"Flixel was created as a result of seeing the incredible work of Kevin Burg & Jamie Beck (via their cinemagraphs.com site). After seeing this mesmerizing new artform, we set out to create a tool and a platform to bring it to a wider audience - the 'Polaroid' of cinemagraphs, if you will.
We owe Flixel's existence to the pioneering efforts of Kevin Burg & Jamie Beck, but we've also found a lot of other professional-level cinemagraph artists out there."
(Flixel Photos Inc., 2012)
"A little over a year ago, Kevin Burg and Jamie Beck mashed up fine-art photography with animated GIFs, and the 'cinemagraph' was born. Since then, a cottage app-industry has sprung up around this ingenious digital art form, offering everyday folks easy tools for creating artsy animated GIFs of their own. Now a new iPad-only app called Echograph is targeting professional and 'prosumer' imagemakers who want to get into the cinemagraph-making game.
If apps like Flixel are trying to be the Instagram of animated GIFs, Echograph is more like Photoshop Elements. It's pitched as a creative tool, not a social network or a digital-hipster fad. That's why it's designed for the iPad, which can display higher-resolution imagery and offer users enough screen space to subtly finesse the details of their animated compositions. 'We saw an opportunity to harness Echograph as a more professional medium that takes full advantage of DSLR and higher resolution videography,' Echograph CEO Nick Alt tells Co.Design."
(John Pavlus, Co.Design)
"GIFs are one of the oldest image formats used on the web. Throughout their history, they have served a huge variety of purposes, from functional to entertainment. Now, 25 years after the first GIF was created, they are experiencing an explosion of interest and innovation that is pushing them into the terrain of art. In this episode of Off Book, we chart their history, explore the hotbed of GIF creativity on Tumblr, and talk to two teams of GIF artists who are evolving the form into powerful new visual experiences."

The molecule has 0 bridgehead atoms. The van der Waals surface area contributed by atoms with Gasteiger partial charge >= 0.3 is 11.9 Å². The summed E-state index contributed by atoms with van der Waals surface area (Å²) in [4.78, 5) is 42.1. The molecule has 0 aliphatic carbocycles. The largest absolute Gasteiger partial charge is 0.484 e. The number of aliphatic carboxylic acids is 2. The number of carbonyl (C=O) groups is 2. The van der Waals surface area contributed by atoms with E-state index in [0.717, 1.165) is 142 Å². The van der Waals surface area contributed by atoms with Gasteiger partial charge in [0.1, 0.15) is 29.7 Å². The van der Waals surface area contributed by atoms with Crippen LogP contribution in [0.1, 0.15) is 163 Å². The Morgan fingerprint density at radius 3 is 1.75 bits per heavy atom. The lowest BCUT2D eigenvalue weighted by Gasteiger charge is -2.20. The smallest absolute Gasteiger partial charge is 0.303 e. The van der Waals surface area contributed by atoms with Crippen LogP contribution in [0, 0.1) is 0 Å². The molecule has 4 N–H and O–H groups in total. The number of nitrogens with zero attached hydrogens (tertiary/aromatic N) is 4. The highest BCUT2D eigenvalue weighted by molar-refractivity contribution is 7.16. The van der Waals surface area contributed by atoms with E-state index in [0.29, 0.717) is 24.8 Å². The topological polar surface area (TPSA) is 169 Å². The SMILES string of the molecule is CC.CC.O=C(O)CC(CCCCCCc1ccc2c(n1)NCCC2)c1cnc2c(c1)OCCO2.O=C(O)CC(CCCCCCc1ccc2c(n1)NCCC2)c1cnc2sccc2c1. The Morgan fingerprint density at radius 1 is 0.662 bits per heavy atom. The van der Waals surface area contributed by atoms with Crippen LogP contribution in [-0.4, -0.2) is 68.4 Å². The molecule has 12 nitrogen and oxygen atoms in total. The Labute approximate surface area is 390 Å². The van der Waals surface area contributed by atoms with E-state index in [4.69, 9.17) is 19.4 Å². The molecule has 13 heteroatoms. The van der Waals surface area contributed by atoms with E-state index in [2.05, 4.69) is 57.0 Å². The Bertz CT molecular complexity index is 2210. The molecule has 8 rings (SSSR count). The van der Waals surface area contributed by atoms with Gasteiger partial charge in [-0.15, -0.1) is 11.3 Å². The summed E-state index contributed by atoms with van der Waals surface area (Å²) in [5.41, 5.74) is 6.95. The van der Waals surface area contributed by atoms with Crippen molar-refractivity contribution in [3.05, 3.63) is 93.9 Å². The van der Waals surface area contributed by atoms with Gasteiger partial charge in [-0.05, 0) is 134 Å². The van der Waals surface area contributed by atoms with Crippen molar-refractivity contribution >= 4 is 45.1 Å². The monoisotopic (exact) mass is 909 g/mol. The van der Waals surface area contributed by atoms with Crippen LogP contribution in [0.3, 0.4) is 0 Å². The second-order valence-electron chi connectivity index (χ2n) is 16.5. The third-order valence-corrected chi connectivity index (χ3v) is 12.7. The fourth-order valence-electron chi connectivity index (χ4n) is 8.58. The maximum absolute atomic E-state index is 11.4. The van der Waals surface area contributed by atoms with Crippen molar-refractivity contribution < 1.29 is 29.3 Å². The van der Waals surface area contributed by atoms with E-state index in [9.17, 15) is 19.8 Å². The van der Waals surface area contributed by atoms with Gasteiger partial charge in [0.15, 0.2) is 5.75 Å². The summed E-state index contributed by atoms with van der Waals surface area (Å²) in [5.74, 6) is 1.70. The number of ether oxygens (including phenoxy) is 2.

(PBS Arts: Off Book, 7th Mar 2012)
"This short clip for Kanye West's new song 'Power' is more than just a music video, he says: It's a moving painting. He enlisted artist Marco Brambilla to put together an off-the-chain Age of Enlightenment throwdown full of swords and ladies in togas. Renaissance-era rappers better step their game up; it's time to learn what YouTube is!
Besides being artistically innovative, the video is a perfect glimpse of how Kanye sees the world all the time. When he walks into Rite Aid or wherever, you can be sure that in his head he's surrounded by columns and getting air-fived by the very hand of God."
(Emmy Blotnic, 06 August 2010)
"Earlier this month flickr announced that short video clips could now be uploaded to the popular photo site. Some photo purists were skeptical, even spawning a huge 'No Video on Flickr' group. After all, the sanctity of the best still images, rich in implied meaning, could be diluted by zillions 90 second video clips of someone's keg party (and we already have other sites, like YouTube for that). Flickr said the ninety-second limit was to encourage 'long photos.' There are contemporary videographers and filmmakers who have used video or film to create sublime still images: the best long photos. And one of my favorites is Godfrey Reggio.
I will never forget the first time I saw Koyaanisqatsi, Reggio's 1983 film about contemporary 'life out of balance.' I was mesmerized by his long drawn out shots. It gave me time to study the scene and, in part, that was the point: to stop moving and consider the consequences of going through life at an increasing interstellar speed. Sometimes there was lots of activity in the frame. But there were times when he pointed his camera at a scene that, on first glance, appeared to be a photograph. It was a still image with all the implications connected with still photography: observations of a slice of frozen time and a consideration of the photographer's framing and associations within that frame.
Yet given the chance to observe closely there was movement. The characters in this 'still' were breathing and blicking and moving. When I saw his scene of Las Vegas waitresses standing still but not still, I was blown away (the vernacular I used in the early 80s when I first saw the film). To this day it is my most favorite scene of any movie I have ever watched. I literally held my breath for its entire duration wondering how long it would go on. The intensity of that shot was immense. It forced me to really look. And that has always been my goal as a photographer: to make people observe what's going on inside my images for as long as I can. That is the mark of a successful photograph. Not so easy in a culture heavy with daily sound and sight bites always vying for our attention and beckoning us to move quickly from one to another."
(Jeff Gates, 21April 2008, Life Outtacontext)